2.3. Animals: Source and Ethics
Specific-pathogen-free C57BL/6 mice were sourced from the Hercus Taieri Research Unit, University of Otago, Dunedin, New Zealand. Pmel mice (B6.Cg-Thy1a/Cy Tg(TcraTcrb)8Rest/J) were obtained from The Jackson Laboratory (Bar Harbour, ME, USA) and the colony maintained in house. The mice were genotyped by standard polymerase chain reaction (PCR) using DNA isolated from ear notches with the following primers: TCR α forward, 5-GGT CCT GTG GCT CCA GTT TAA T-3; TCR α reverse, 5-CTG CTT AAC CTG TCC CTC ATG T-3; TCR β forward, 5-CTG GGC AGT GTT CTG TCT CC-3; and TCR β reverse, 5-ACC ATG GTC ATC CAA CAC AG-3 . The DNA amplification products were analysed on a 1% agarose gel. Breeding and experiments were conducted in accordance with ethical permits granted by the University of Otago Animal Ethics Committee (AUP 17/25, ET 22/11, ET 10/13, ET 17/17, AEC 97/13, and AEC 13/14). All animals were euthanized by cervical dislocation or carbon dioxide euthanasia.
2.4. Generation of Bone Marrow-Derived Dendritic Cells
Bone marrow-derived dendritic cells (BMDC) from C57Bl/6 mice were prepared as described by Inaba et al. . Briefly, femurs and tibiae from euthanized mice were isolated and the red blood cells were lysed with ammonium chloride. The remaining cells were cultured in complete Iscove’s Modified Dulbecco’s Medium (cIMDM) containing 5% heat-inactivated foetal calf serum (FCS) and 20 ng/ml murine granulocyte/macrophage colony-stimulating factor (mGM-CSF) (R&D systems). On day six, BMDCs (5104 cells/ml) were pulsed for 24 h with either PBS, a VLP (10 μg/ml), or gp10025–33 peptide (0.38 μg/ml, molar equivalent to gp100 peptide in VLP-2L-gp100).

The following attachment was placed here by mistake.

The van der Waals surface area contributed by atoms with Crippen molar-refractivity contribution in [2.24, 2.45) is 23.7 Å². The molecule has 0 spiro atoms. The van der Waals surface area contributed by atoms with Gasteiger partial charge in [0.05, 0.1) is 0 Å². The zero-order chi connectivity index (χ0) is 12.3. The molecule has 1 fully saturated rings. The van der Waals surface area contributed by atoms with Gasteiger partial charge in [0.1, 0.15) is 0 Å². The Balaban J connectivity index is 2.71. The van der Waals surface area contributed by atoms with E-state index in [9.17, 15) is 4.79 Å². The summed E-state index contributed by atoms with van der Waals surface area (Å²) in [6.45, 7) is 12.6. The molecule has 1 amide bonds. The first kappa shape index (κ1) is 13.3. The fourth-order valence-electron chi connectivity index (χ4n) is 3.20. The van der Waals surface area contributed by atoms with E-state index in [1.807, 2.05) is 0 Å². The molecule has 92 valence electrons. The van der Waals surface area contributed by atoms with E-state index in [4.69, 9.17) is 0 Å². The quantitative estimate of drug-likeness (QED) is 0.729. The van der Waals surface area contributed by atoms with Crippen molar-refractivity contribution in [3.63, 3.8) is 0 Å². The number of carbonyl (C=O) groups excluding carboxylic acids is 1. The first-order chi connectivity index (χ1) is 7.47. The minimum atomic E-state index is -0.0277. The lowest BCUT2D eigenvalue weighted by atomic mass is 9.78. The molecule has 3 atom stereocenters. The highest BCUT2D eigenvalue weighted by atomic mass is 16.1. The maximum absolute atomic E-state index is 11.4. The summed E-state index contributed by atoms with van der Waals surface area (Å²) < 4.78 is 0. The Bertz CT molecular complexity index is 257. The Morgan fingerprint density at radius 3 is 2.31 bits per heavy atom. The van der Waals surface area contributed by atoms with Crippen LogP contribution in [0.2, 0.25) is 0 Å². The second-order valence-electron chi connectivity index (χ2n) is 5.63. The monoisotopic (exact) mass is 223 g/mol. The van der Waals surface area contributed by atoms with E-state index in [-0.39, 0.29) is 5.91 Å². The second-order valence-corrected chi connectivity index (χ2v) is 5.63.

2.5. BMDC—T-Cell Coculture for Proliferation
Ammonium chloride-treated splenocytes from Pmel mice were sorted for CD8α T-cells (MicroBeads, Miltenyi, Bergisch Gladbach, Germany), stained with carboxyfluorescein succinimidyl ester (CFSE) (Invitrogen) (20 μM), and added to BMDCs at a BMDC : T-cell ratio of 1 : 10. After 72 h, cells were stained with LIVE/DEAD® Fixable Near-IR Dead Cell Stain, treated with CD16/CD32 Fc blocking antibody, and then stained with CD3-PE-CF594 (clone 145-2C11) and CD8α-APC (clone 53-6.7). Fluorescence was measured using a Gallios flow cytometer (Beckman Coulter, Brea, CA, USA) with a three-laser (405 nm, 488 nm, and 633 nm), ten-colour configuration and analysed using Kaluza software (Beckman Coulter, Brea, CA, USA). Statistical analysis of the results was performed using GraphPad Prism version 6.0b.